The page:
Why relieve Pain?
Unrelieved pain has major negative effects on one’s life and is associated with many physical, psychological and social changes which become a major health problem. Chronic pain can be excruciating and totally incapacitating. Chronic Pain is now recognized as a disease in itself and not just a symptom (as per WHO).
What is Pain Management?
Pain Management (also called Pain Medicine) is a branch of medicine employing a comprehensive approach for easing the suffering and improving the quality of life of those living with long standing pain. This involves a spectrum of treatment protocols starting from simple medications to varied interventional procedures supported by counselling and rehabilitative measures.
What is Interventional pain management?
Interventional pain management deals with treating pain using precision-guided injection techniques to deliver pain-relieving medicine to specific areas of your body. The injections are performed with X-ray or CT scan control. These are also done in the joints and the discs between the spine bones.
These injections can help us in avoiding spine surgeries in a vast majority of the patients.
What is a pain clinic?
A pain clinic is a specialized healthcare facility that focuses on the diagnosis and management of chronic pain. Pain clinics often use a multidisciplinary approach to help people take an active role in managing their pain and regaining control of their life. These programs are focused on the total person, not just the pain.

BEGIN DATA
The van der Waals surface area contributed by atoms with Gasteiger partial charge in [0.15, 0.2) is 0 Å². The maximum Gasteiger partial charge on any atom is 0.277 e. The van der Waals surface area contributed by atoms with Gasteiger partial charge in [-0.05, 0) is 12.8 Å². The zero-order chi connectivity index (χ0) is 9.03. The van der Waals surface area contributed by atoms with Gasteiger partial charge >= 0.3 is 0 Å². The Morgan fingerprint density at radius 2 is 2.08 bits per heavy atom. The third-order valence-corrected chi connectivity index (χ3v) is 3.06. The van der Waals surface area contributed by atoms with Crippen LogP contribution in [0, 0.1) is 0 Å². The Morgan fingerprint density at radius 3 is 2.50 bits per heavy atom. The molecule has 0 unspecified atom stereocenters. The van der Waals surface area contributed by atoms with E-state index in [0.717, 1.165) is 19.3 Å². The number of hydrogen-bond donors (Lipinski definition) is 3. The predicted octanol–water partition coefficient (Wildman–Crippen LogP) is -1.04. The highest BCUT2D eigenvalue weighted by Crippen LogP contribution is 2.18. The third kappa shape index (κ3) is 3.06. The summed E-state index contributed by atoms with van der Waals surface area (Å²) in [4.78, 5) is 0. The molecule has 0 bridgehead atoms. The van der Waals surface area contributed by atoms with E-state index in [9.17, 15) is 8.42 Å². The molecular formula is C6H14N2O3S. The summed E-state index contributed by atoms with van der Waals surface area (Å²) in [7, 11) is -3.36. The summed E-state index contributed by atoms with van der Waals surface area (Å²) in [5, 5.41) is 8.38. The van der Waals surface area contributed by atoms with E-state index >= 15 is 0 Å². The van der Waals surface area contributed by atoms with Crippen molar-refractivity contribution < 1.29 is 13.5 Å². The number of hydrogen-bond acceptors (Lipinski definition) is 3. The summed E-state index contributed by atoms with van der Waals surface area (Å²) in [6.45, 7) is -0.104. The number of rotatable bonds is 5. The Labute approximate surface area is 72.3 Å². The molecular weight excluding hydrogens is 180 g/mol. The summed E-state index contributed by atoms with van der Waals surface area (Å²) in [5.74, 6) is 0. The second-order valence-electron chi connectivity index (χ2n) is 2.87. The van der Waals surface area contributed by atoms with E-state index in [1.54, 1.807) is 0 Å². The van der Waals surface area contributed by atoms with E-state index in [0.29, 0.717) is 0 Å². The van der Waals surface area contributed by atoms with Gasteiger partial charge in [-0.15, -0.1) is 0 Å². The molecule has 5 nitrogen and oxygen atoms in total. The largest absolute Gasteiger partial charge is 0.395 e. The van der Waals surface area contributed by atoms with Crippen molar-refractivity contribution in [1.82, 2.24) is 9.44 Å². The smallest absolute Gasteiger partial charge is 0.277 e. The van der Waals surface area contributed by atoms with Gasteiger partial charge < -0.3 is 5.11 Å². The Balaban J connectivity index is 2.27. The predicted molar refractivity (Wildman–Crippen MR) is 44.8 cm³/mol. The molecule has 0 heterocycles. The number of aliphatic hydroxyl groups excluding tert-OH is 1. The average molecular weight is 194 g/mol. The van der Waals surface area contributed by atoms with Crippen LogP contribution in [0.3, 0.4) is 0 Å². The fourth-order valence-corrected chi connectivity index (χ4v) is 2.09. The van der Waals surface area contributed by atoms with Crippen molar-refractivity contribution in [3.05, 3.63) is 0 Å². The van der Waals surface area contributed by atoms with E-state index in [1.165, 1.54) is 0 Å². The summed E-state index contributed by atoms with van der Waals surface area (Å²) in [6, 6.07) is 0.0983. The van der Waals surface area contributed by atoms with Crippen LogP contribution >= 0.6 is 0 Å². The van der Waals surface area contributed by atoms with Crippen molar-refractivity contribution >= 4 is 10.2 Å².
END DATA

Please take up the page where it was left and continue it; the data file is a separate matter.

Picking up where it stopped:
Pain clinics are ideal when a patient is looking at pain relief options which are minimally invasive and do not involve surgery. These treatment options are focused on relieving pain with minimal impact on life and with a short recovery time of a few hours (compared to recovery periods of 20+ days in case of surgeries).
What kinds of pain are treated?
Many different types of chronic pain problems are treated, but the most common are chronic lower back pain, sciatica, neck pain, joint pain, arthritis, headaches, neuralgic pain, post herpetic neuralgia, trigeminal neuralgia, fibromyalgia, migraine and cancer pain.
What types of procedures are done?
The most common procedures are X-ray guided injections to relieve inflammation in spinal structures caused by herniated discs. These procedures include epidural injections, percutaneous discectomies, facet and sacroiliac joint injections. Certain advanced procedures such as inserting electrodes in the spinal cord (spinal cord stimulator) and pumps which deliver painkillers into the spinal fluid (intrathecal pumps/spinal pumps) are also performed.
Are these procedures safe?
Some people are concerned about the safety and side effects of these procedures. When performed with precision by a skilled and experienced doctor, the procedures are safe and painless.
Are these treatments successful?
The treatments can be very effective when expertly performed using X-ray guidance. Following interventions, patient is put through a rehabilitation programme, which involves relaxation techniques, home-based exercises and lifestyle modifications. The long-term success rates in majority of cases are excellent.